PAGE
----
Further information on preventing radicalisationProtecting children from the risk of radicalisation should be seen as part of schools’ and colleges’ wider safeguarding duties, and is similar in nature to protecting children from other forms of harm and abuse. During the process of radicalisation it is possible to intervene to prevent vulnerable people being radicalised. (p.54-55) Radicalisation refers to the process by which a person comes to support terrorism and forms of extremism. There is no single way of identifying an individual who is likely to be susceptible to an extremist ideology. It can happen in many different ways and settings. Specific background factors may contribute to vulnerability which are often combined with specific influences such as family, friends or online, and with specific needs for which an extremist or terrorist group may appear to provide an answer. The internet and the use of social media in particular has become a major factor in the radicalisation of young people. (p.55) Schools must ensure that children are safe from terrorist and extremist material when accessing the internet in schools. (p.56) This highlights the role of the internet as a tool in the radicalisation of young people and also in the potential accidental and deliberate exposure of young people and adults to extremism views and content. This section highlights that procedures for responding to radicalisation may be set out in existing safeguarding policies and separate policies are not necessary. DSLs should be aware of national and local policy and procedures regarding radicalisation. The Kent County Council Safeguarding and Child Protection Policy template and online safety policy template and guidance covers responding to radicalisation concerns. Further information about Prevent Duty and the Kent approach (including procedures, tools and training) can be found on Kelsi . The Department for Education has also published advice for schools on the Prevent duty. The Government has also launched a website called educate against hate, which is designed to equip school and college leaders, teachers and parents with the information, tools and resources they need to recognise and address extremism and radicalisation in young people and this includes online issues. Action point:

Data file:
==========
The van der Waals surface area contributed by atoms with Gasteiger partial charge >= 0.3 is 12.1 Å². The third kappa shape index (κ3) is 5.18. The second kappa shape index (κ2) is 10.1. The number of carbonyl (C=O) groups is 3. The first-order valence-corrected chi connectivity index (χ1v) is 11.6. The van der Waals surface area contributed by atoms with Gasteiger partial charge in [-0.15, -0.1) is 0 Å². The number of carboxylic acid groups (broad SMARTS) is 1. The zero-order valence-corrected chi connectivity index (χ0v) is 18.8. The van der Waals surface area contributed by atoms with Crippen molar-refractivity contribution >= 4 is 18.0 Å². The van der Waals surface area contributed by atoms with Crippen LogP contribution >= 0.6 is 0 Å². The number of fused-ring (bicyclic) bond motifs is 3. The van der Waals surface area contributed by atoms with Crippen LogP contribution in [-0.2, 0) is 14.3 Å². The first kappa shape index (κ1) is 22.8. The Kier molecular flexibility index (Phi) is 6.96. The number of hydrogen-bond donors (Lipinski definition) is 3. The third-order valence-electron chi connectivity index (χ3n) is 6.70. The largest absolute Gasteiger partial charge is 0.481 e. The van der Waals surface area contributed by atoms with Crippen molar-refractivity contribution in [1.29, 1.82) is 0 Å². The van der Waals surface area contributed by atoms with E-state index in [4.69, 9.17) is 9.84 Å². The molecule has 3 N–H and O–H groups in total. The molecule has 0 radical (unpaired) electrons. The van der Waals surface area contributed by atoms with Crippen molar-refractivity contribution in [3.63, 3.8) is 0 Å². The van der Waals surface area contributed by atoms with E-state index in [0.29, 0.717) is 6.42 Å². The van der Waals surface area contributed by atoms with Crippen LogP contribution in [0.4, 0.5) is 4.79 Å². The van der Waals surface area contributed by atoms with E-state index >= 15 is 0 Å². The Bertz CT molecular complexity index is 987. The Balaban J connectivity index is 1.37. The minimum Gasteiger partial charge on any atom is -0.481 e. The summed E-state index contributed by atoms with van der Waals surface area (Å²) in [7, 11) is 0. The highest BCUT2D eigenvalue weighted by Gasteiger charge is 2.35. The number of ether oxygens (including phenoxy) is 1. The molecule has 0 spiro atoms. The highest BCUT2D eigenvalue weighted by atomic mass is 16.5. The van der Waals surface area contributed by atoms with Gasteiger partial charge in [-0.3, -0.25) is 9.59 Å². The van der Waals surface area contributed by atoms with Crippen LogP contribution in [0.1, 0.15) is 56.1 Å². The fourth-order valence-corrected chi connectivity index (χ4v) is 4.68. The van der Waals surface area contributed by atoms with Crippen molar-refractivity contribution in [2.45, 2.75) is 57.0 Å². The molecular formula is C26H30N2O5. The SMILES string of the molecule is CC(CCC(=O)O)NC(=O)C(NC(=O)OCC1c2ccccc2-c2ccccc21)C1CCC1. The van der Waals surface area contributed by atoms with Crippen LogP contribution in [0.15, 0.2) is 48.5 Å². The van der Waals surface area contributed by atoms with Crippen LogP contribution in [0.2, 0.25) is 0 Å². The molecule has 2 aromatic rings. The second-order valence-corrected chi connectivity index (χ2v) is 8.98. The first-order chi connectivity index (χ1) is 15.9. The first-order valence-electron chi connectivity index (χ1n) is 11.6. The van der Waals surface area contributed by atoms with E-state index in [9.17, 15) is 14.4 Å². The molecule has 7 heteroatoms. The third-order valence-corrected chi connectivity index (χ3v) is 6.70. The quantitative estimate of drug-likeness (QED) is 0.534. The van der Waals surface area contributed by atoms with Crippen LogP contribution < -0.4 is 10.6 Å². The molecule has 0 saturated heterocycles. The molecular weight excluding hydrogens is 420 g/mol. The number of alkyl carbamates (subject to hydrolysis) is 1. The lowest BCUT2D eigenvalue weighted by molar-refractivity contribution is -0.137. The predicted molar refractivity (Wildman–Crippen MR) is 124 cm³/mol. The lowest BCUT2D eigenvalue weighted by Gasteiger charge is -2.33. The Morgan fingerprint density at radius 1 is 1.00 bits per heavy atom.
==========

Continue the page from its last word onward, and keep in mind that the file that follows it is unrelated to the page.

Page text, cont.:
- Does the safeguarding and child protection policy include responding to the risk of radicalisation?
- Does this include the use of technology as a tool for radicalisation within all appropriate policies?
- Has the DSL had appropriate training regarding radicalisation and Prevent?
- How does the DSL communicate awareness and understanding of radicalisation (including online) to staff?
- How are children educated to be aware of radicalisation (including online) appropriately to their age and ability?
Annex B: Role of the designated safeguarding leadThis section (p.58-60) highlights the roles and responsibilities of the DSL(s) including managing referrals, multi-agency working, training, record keeping, awareness raising and availability. These roles and responsibilities will also apply to online safety concerns, especially as some online issues may require referral to other agencies and schools/colleges will need to raise awareness of recognising, responding, recording and referring online safeguarding issues with all members of staff.
Annex C: Online safetyThe use of technology has become a significant component of many safeguarding issues. Child sexual exploitation; radicalisation; sexual predation - technology often provides the platform that facilitates harm. An effective approach to online safety empowers a school or college to protect and educate the whole school or college community in their use of technology and establishes mechanisms to identify, intervene and escalate any incident where appropriate. (p.61) This clearly identifies online safety as a safeguarding responsibility and highlights the need for schools and colleges to ensure that all members of their communities are able to develop appropriate understanding and skills to prepare them to respond to online safety issues. The breadth of issues classified within online safety is considerable, but can be categorised into three areas of risk: